The Adverse Effect Reporting for the Most Commonly Used Antibiotics

Main Article Content

Nehad J. Ahmed
Mohammed I. Fouda
Dina I. Fouda
Ahmed I. Foudah

Abstract

Aim: Antibiotics save lives, but the excess use of antibiotics leads to more side effects. Patients benefit from medications but also complain about their adverse effects. This study aims to explore the reports of the adverse effects for the most commonly used antibiotics in Saudi Arabia.

Methodology: The Data regarding the adverse events reports were collected from The National Pharmacovigilance Center in Saudi Arabia. The data include the major allergic reactions and gastrointestinal side effects for the most commonly used antibiotic classes.

Results: The total number of allergic and gastrointestinal adverse effects in 2017 and 2018 for the included antibiotic drugs is 583 reports. The majority of the reports were for penicillin antibiotics (39.96) particularly Amoxicillin/Clavunate.

Conclusion: The most common adverse effects of antibiotics are allergic and gastrointestinal effects. It is important to report any adverse drug reactions either by health care providers or patients to the Saudi Pharmacovigilance Center.

Keywords:
Adverse effect, side effects, reporting, antibiotics, antimicrobial

Article Details

How to Cite
Ahmed, N. J., Fouda, M. I., Fouda, D. I., & Foudah, A. I. (2020). The Adverse Effect Reporting for the Most Commonly Used Antibiotics. Journal of Pharmaceutical Research International, 32(8), 22-28. https://doi.org/10.9734/jpri/2020/v32i830467
Section
Original Research Article

References

Bian Z, Tian H, Gao L, Shang H, Wu T, Li Y, et al. Improving reporting of adverse events and adverse drug reactions following injections of Chinese material medica. J Evid Based Med. 2010;3(1):5-10.

Wu L, Ingle T, Liu Z, Zhao-Wong A, Harris S, Thakkar S, et al. Study of serious adverse drug reactions using FDA-approved drug labeling and MedDRA. BMC Bioinformatics. 2019;20(2):97.

CDC. Appropriate antibiotic use; 2020.
Available:https://www.cdc.gov/antibiotic-use/index.html
[Accessed January 21, 2020]

Gajdács M. The concept of an ideal antibiotic: Implications for drug design. Molecules. 2019;24:892.

Aslam A, Gajdács M, Zin CS, BintiAbd Rahman NS, Ahmed SI, Jamshed SQ. Public awareness and practices towards self-medication with antibiotics among the Malaysian population. A development of questionnaire and pilot-testing. Antibiotics. 2020;9:97.

Gajdács M, Paulik E, Szabó A. Knowledge, attitude and practice of community pharmacists regarding antibiotic use and infectious diseases: A cross-sectional survey in Hungary (KAPPhA-HU). Antibiotics. 2020;9:41.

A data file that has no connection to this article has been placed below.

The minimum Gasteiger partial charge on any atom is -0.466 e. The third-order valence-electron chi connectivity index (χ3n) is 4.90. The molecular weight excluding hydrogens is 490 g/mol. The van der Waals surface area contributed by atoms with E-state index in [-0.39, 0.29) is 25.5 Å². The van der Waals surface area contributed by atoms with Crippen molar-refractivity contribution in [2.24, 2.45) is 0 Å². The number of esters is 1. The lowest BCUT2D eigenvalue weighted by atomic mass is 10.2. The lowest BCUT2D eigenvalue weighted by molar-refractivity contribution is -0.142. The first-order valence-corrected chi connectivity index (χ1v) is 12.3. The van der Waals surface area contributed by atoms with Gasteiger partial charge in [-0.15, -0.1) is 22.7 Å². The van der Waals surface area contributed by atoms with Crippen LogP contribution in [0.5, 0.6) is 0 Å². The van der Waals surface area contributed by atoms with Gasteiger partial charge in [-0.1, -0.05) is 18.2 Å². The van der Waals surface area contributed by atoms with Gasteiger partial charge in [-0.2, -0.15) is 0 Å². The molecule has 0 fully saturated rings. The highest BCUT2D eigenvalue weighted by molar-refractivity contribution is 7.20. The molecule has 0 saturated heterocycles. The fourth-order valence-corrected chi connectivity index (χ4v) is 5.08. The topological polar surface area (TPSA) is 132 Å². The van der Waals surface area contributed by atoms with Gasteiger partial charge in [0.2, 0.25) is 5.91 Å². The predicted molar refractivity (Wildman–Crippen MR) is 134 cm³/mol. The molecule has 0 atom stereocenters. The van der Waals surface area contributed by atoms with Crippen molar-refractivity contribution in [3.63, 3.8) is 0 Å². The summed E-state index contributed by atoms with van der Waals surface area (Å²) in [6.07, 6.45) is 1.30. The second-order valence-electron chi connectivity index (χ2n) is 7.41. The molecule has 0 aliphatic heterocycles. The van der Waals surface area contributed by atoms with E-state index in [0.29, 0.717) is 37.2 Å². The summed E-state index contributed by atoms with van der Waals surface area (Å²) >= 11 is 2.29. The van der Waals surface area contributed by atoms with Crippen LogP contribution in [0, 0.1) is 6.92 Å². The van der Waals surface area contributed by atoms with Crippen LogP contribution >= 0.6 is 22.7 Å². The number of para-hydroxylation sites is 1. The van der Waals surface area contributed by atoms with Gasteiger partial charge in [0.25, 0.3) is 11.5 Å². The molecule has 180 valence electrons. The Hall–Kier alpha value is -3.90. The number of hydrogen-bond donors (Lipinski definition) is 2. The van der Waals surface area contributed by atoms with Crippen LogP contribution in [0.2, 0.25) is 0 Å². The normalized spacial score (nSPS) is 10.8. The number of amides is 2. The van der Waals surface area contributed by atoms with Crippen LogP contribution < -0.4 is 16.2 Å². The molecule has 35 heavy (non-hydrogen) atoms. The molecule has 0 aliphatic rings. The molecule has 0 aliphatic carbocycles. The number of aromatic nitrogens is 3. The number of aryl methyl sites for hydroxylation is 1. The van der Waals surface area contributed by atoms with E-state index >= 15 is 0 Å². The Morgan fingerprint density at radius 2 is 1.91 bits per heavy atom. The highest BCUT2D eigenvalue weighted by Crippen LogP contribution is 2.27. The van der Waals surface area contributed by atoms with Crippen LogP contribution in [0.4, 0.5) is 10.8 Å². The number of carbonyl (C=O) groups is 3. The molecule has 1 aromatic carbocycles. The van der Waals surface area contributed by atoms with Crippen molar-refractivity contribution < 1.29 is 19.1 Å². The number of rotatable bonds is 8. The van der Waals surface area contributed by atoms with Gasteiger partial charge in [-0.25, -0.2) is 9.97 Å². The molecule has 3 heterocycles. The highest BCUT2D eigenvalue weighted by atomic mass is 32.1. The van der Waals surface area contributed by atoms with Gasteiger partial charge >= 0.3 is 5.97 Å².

Tamma PD, Avdic E, Li DX, Dzintars K, Cosgrove SE. Association of adverse events with antibiotic use in hospitalized patients. JAMA Intern Med. 2017;177(9): 1308-15.

Shehab N, Patel PR, Srinivasan A, Budnitz DS. Emergency department visits for antibiotic-associated adverse events. Clin Infect Dis. 2008;47(6):735-43.

Dancer SJ. How antibiotics can make us sick: The less obvious adverse effects of antimicrobial chemotherapy. Lancet Infect Dis. 2004;4(10):611-9.

Gajdacs M, Szabo A. Physicians' opinions towards antibiotic use and resistance in the Southeastern Region of Hungary. Orvosihetilap. 2020;161(9):330.‏

U.S. Food and Drug Administration. Postmarketing Surveillance Programs; 2020.
Available:https://www.fda.gov/drugs/surveillance/postmarketing-surveillance-programs
[Accessed January 21, 2020]

Gajdács M. The concept of an ideal antibiotic: Implications for drug design. Molecules. 2019;24(5):892.

Saudi Food & Drug Authority. Establishment of a General Authority for Food and Drug; 2013.
Available:http://www.sfda.gov.sa/ar/about/Pages/memo.aspx
[Accessed 2014 May 12]

Adel Alharf, Nasser Alqahtani, Ghazi Saeed, Ali Alshahrani, Mubarak Alshahrani, Nasser Aljasser, et al. Saudi Vigilance Program: Challenges and lessons learned. Saudi Pharm J. 2018;26(3):388-395.

Olsson S. Kick-off for pharmacovigilance in Saudi Arabia. UR45 UPPSALA Reports; 2009.

[Cited 2009 April; Accessed 2012 May 12]
Available:http://who-umc.org/graphics/24355.pdf

Saudi Food & Drug Authority. The National Pharmacovigilance and Drug Safety Center; 2012.
Available:http://www.sfda.gov.sa/
en/drug/about/sector_departments/national_
pharmacovigilance_center//pages/reporting_forms.aspx
[Accessed: 2012 May 12]

Van Grootheest K, de Jong-van den Berg L. Patients' role in reporting adverse drug reactions. Expert Opin Drug Saf. 2004;3(4):363-8.

DRUGDEX® System. Intranet database, version 5.1. Thomson Micromedex; 2020.

Macy E, Ho NJ. Multiple drug intolerance syndrome: Prevalence, clinical charac-teristics and management. Ann Allergy Asthma Immunol. 2012;108(2):88-93.

Zhou L, Dhopeshwarkar N, Blumenthal KG, Goss F, Topaz M, Slight SP, et al. Drug allergies documented in electronic health records of a large healthcare system. Allergy. 2016;71(9):1305-13.

Rea MC, Dobson A, O'Sullivan O, Crispie F, Fouhy F, Cotter PD, et al. Effect of broad- and narrow-spectrum antimicrobials on Clostridium difficile and microbial diversity in a model of the distal colon. Proc. Natl. Acad. Sci. USA. 2011;108(1): 4639-44.

CDC. Is it really a penicillin allergy? 2020.
Available:https://www.cdc.gov/antibiotic-use/community/pdfs/penicillin-factsheet.pdf
[Accessed January 22, 2020]

Joint Task Force on Practice Parameters representing the American Academy of Allergy, Asthma and Immunology; American College of Allergy, Asthma and Immunology; Joint Council of Allergy, Asthma and Immunology. Drug allergy: An updated practice parameter. Ann Allergy Asthma Immunol. 2010;105(4):259-273.

ACAAI Public Website. Drug allergies. Reactions, Symptoms & Treatment; 2018.
Available:https://acaai.org/allergies/types/drug-allergies
[Accessed 17 March 2020]